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EDTA Chelation Therapy: Exonerated if not Celebrated

EDTA Chelation Therapy: Exonerated if not Celebrated

At 4:00 pm Eastern Standard Time on March 26th, 2013, the embargo was lifted on an article published in the Journal of the American Medical Association. It is titled:

Effect of Disodium EDTA Chelation Regimen on Cardiovascular Events in Patients with Previous Myocardial Infarction [heart attack].”

We are sending out this alert because we wanted you to have access to this controversial data as soon as possible after release. It will doubtless create a lot of controversy and confusion around a highly controversial therapy. An accompanying editorial in JAMA by cardiologist Steve Nissen is highly critical of the research. As a result, many cardiologists will discount or disregard it and most physicians will likely ignore it. We think this research deserves your attention. After all, you paid for it! This 10-year study cost taxpayers $31 million.

In a nutshell: EDTA chelation therapy was shown to have “modest” cardiovascular benefit in high-risk heart patients. This was not what mainstream medicine expected. Read on to learn more about this contentious treatment.

We first learned about EDTA chelation therapy for treating lead toxicity in graduate school. EDTA stands for a tongue twister compound, Ethylene Diamine Tetraacetic Acid. When injected intravenously, this compound has the ability to circulate throughout the bloodstream and bind to or “chelate” metal ions from tissues, facilitating their removal from the body.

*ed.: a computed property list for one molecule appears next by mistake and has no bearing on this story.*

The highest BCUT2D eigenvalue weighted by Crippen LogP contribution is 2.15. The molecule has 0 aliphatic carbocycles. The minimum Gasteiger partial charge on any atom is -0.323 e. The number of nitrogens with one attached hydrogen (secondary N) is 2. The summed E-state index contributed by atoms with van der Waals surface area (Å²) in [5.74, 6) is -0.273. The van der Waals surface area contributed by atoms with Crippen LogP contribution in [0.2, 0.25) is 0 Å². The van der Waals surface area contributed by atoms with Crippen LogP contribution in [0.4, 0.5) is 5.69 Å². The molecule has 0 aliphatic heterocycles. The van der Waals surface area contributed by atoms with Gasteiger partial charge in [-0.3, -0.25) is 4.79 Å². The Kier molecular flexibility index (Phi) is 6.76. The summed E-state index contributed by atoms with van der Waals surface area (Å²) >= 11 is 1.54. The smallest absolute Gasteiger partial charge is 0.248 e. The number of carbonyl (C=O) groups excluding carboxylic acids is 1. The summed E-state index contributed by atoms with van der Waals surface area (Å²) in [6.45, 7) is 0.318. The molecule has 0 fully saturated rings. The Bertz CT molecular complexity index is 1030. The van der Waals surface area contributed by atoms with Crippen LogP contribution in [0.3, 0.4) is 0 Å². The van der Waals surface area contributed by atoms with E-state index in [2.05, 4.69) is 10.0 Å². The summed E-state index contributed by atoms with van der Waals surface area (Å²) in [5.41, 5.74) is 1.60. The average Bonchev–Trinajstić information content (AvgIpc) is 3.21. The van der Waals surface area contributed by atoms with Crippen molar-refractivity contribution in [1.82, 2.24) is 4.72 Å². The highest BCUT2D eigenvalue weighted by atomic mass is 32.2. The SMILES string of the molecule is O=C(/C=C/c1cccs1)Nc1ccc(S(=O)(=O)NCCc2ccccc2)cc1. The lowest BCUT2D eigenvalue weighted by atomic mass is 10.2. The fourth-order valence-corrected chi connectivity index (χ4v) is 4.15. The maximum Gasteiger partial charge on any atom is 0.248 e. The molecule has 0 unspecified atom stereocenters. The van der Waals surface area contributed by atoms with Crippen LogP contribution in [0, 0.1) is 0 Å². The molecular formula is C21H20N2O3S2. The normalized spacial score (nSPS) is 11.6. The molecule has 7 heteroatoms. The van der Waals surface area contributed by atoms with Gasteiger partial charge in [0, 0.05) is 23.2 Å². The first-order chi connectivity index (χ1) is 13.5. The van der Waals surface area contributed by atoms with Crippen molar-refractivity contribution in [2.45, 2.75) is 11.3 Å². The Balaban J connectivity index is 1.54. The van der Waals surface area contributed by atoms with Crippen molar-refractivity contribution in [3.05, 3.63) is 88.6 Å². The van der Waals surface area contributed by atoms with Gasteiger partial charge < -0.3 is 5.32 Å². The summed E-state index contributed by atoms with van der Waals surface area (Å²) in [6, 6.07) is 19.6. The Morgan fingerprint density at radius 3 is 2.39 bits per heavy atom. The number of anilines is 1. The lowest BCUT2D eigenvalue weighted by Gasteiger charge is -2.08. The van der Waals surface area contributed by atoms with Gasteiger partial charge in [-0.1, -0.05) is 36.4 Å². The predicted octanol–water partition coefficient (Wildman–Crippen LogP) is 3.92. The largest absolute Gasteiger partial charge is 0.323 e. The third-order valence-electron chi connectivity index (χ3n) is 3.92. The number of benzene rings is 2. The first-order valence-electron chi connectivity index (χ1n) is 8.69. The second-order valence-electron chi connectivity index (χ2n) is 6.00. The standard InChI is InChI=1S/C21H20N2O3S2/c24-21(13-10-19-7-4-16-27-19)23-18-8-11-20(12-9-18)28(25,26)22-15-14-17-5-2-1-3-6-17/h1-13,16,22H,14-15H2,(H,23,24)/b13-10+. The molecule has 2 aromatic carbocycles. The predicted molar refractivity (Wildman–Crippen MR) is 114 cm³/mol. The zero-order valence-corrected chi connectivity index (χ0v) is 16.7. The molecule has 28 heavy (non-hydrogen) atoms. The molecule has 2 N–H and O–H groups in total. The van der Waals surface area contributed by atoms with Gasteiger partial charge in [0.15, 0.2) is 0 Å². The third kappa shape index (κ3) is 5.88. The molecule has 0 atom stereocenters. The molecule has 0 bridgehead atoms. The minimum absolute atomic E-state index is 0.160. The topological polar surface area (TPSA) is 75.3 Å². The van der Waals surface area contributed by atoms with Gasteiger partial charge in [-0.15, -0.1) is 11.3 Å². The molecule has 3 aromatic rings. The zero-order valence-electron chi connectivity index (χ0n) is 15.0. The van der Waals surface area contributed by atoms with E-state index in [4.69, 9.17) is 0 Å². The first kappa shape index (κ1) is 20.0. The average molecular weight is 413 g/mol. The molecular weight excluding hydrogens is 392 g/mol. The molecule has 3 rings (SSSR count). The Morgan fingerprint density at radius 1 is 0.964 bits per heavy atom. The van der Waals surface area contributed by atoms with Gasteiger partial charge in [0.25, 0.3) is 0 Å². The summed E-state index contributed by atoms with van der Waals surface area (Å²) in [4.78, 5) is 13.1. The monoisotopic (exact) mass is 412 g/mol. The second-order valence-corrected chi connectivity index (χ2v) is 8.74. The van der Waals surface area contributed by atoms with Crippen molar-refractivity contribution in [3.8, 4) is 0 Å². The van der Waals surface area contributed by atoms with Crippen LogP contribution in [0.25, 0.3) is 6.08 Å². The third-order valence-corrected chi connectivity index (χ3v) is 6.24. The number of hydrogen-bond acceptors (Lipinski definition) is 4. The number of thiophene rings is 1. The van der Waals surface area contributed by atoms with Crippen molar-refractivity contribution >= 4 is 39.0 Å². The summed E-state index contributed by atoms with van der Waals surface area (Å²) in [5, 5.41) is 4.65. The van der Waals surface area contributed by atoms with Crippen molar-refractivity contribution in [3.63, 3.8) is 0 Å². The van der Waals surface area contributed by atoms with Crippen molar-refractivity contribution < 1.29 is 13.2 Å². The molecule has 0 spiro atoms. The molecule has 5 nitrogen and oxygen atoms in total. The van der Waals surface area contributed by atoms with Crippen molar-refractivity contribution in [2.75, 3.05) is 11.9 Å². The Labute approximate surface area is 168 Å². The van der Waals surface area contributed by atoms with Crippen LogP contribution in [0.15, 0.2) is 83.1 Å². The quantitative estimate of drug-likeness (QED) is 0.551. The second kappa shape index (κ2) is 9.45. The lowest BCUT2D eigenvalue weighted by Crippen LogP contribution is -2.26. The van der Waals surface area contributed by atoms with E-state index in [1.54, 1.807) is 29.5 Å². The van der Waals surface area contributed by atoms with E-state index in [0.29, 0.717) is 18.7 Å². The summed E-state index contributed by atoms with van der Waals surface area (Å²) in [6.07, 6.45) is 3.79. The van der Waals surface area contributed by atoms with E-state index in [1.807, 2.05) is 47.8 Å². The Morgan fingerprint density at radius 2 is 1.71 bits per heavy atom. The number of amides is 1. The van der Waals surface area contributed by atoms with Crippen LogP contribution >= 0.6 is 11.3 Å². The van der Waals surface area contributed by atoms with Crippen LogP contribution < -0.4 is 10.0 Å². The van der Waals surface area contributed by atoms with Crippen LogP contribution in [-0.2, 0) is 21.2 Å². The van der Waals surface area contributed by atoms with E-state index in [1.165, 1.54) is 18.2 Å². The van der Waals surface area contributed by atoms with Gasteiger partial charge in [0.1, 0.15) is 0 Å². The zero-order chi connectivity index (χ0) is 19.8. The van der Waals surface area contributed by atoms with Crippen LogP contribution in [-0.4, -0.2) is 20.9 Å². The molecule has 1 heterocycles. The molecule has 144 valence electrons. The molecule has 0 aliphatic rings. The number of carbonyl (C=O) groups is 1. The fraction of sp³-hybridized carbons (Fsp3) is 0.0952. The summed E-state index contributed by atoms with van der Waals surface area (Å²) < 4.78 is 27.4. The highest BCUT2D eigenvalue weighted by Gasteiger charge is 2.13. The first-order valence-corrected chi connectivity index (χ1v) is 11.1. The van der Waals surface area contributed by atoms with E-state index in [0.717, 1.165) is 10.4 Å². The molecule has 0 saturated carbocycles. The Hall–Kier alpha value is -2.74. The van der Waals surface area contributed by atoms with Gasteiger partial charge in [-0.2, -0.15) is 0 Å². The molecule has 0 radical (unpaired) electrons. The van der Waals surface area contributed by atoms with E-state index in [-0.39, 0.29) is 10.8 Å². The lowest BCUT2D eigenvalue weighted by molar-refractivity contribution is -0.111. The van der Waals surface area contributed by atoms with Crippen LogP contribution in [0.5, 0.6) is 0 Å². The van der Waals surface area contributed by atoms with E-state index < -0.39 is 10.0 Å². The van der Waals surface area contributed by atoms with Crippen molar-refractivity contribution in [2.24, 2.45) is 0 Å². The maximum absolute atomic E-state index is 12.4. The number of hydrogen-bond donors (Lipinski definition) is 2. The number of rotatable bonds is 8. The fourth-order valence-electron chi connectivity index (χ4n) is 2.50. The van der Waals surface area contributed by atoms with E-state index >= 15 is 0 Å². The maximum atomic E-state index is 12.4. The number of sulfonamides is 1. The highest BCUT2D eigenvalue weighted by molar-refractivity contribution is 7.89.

EDTA was first used medically in 1947 when a doctor at Georgetown University Medical Center used it to reduce toxic levels of nickel that a cancer patient had accumulated because of chemotherapy. During the 1950s doctors used EDTA to detoxify workers exposed to excessive levels of lead while working in battery factories or repainting old ships.

Some of the patients treated for metal or mineral toxicity (aluminum, arsenic, calcium, copper, iron, lead, mercury) noticed a wide array of improvements. Some reported less chest pain (angina), while others believed that their ability to concentrate improved, along with fewer aches and pains.
By the mid 1970s we were hearing from some physicians that EDTA chelation therapy was helpful for people with heart disease and poor circulation. Patients scheduled for bypass surgery were telling us that after a series of intravenous injections their chest pain disappeared, their ability to exercise improved and they postponed or completely reconsidered their plans for bypass surgery. EDTA was supposed to bind to calcium from the plaque that lines coronary arteries. Infusions of EDTA and vitamins also removed magnesium, lead, aluminum, cadmium, zinc and iron from the blood stream and from tissue.